In the span of roughly 40 minutes, each episode of Santa Fe arts-based nonprofit Littleglobe's aptly titled YouTube series Littleglobe TV takes viewers on a video journey throughout as many local elements as possible.
Short film, documentary, comedy bits, music, dance, medical info and journalism intermingle, creating a well-informed (and wildly informative) love letter to the city and its surrounding areas, but also an important community service I didn't know I needed until it came barreling into my life. It's enjoyable, it's entertaining and its plan to reach out into as many communities as possible is, at the risk of sounding cheesy, inspiring.
The Littleglobe mission, after all, is to unite humans across boundaries with art while telling the story of Santa Fe; to help -amplify the voices of the creative, but also the -marginalized and underserved. But whereas that's a rally cry shrieked from the hilltops and adobe abodes by many a Santa Fean, such words can (and do) often ring hollow. Here, however, Littleglobe Executive Director Chris Jonas and the Center for Contemporary Arts' Cinematheque Director Jason Silverman—plus a seemingly endless string of students, filmmakers, helpers, hosts, animators, jokesters and hangers-on such as filmmaker Nathan Hollis and contributors Alma Castro and Dylan Tenorio—have drafted the blueprint for something special and all-encompassing. Think the pacing of Sesame Street (or even the criminally underrated Wondershowzen, albeit far less dark and dirty and with a lot more feeling)with the sensibilities of a news magazine television showand a dorky insider baseball kind of humor tailor-made for Santa Fe, and you're getting it—and they're only three episodes in.
"As soon as the quarantine happened, Chris and I were like, 'what do we do?'" Silverman tells SFR. "First of all, it's like, what do we as culture workers do in this moment to contribute to everyone's well-being, because that's our job, and the second question was, what are the unique opportunities of this weird moment in terms of storytelling?"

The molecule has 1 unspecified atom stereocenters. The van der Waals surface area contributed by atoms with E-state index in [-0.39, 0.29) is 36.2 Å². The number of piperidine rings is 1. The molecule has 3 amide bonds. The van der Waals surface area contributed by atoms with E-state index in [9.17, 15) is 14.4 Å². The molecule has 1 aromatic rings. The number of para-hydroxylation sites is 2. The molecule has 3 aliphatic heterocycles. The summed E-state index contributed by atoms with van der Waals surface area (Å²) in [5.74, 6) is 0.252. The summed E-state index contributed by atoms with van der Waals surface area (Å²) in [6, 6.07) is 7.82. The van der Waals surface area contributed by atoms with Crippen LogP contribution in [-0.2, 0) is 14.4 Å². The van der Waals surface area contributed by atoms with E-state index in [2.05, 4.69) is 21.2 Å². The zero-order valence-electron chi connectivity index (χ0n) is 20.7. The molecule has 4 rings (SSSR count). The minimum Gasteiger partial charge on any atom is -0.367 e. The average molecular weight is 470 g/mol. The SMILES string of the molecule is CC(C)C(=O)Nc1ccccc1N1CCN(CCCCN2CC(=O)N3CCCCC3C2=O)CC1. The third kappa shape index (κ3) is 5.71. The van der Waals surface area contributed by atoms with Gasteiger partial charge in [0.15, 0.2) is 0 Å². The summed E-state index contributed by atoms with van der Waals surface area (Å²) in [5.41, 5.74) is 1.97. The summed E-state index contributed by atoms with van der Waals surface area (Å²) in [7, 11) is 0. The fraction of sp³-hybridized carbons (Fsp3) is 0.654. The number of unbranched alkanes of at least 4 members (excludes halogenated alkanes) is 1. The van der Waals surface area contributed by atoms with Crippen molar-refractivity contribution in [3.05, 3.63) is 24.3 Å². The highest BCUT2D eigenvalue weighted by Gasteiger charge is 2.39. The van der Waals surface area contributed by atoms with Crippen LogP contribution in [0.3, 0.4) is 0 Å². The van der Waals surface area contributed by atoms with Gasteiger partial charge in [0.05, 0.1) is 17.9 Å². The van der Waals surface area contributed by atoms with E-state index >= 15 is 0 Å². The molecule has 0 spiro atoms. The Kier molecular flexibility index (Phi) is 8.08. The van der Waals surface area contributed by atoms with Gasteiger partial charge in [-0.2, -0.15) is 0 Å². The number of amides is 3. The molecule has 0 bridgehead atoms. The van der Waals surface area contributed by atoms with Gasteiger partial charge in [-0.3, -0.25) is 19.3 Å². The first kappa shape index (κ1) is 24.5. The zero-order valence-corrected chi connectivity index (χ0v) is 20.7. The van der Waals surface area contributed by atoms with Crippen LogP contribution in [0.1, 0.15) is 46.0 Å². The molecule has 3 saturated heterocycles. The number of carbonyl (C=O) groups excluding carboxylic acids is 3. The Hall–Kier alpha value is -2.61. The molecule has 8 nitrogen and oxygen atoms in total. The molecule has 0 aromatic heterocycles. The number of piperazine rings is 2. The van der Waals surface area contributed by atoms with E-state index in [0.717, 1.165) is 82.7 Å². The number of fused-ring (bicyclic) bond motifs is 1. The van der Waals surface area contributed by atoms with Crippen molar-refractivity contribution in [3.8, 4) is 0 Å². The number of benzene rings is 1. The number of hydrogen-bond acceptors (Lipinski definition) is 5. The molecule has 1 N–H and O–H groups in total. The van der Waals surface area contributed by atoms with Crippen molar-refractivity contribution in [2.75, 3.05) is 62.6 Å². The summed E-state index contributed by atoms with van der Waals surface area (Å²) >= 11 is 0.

So far those opportunities have included segments on a rancher facing an uncertain future, hygiene tips from puppets (shoutout to Devon Ludlow and his The Love That Would Not Die musicalseries); health information from La Familia's Wendy Davis; interviews with community members, restauranteurs; fledgling beekeepers; uprooted Native youths; dancers with no place to practice and perform; weather jokes and many other bits and pieces.
Littleglobe TV's third episode adopted a more serious tone, looking at -workers around Santa Fe and, to paraphrase Silverman's introduction in the piece, making their invisible work visible. Of particular note is contributor Hannah Hausman of the Santa Fe Children's Museum, whose vulnerability in documenting and dissecting her daily life as a single mother is fascinating and surely recognizable and relatable to so many struggling with feelings of solitude or inadequacy. This speaks to the show's core premise, namely, that if Littleglobe TV can produce a segment that makes us laugh and then phase into another that makes us feel connected to our fellow Santa Feans, it probably will.
"We're living in a day-to-day world where we can't predict how we're going to survive in a couple months, but it's also an opportunity to let go of future plans," Jonas explains. "Maybe we as a town can grow from the day-to-day and into a new way of thinking of who we are as a town—the big vision is that when we ARE back up and running, we're telling the story of the people who we are today. It's diverse, it's complicated, it's ideally kind of funny, it's frustrating, its inequitable…we want to be OK with the complexity, we don't need to tell one story; we want to tell all the stories."
Exploring such complex themes, it turns out, needn't be complex itself. Much of each episode is filmed with phone cameras ("We all have these HD cameras in our pockets," Silverman notes), and with a team of 16 working to produce episodes, the DIY punk-rock nature isn't overwhelming. In fact, it's imperative to educating the younger and/or newer filmmakers on the team. Additionally, according to Jonas and Silverman, the "rough and tumble" aesthetic is very much intentional, and everyone involved, from the seasoned filmmakers like Ed Radtke to those still learning like Aurora Escobedo, gets paid for their efforts—pretty cool in the best of times, downright awesome during a pandemic.
And they'll keep going. Jonas and Silverman say there are countless ideas left unexplored and, though there's no plan as far as how long Littleglobe TV will run, it sounds as if it'll be there as long as we need it.
"We're doing this thing because it's the right thing to do now," Silverman says. "I don't know what the world's going to look like for storytelling, but one thing Chris and I ask ourselves is, if our grandkids ever ask us what we were doing during COVID, this is what we were doing." Catch the next episode on Thursday, July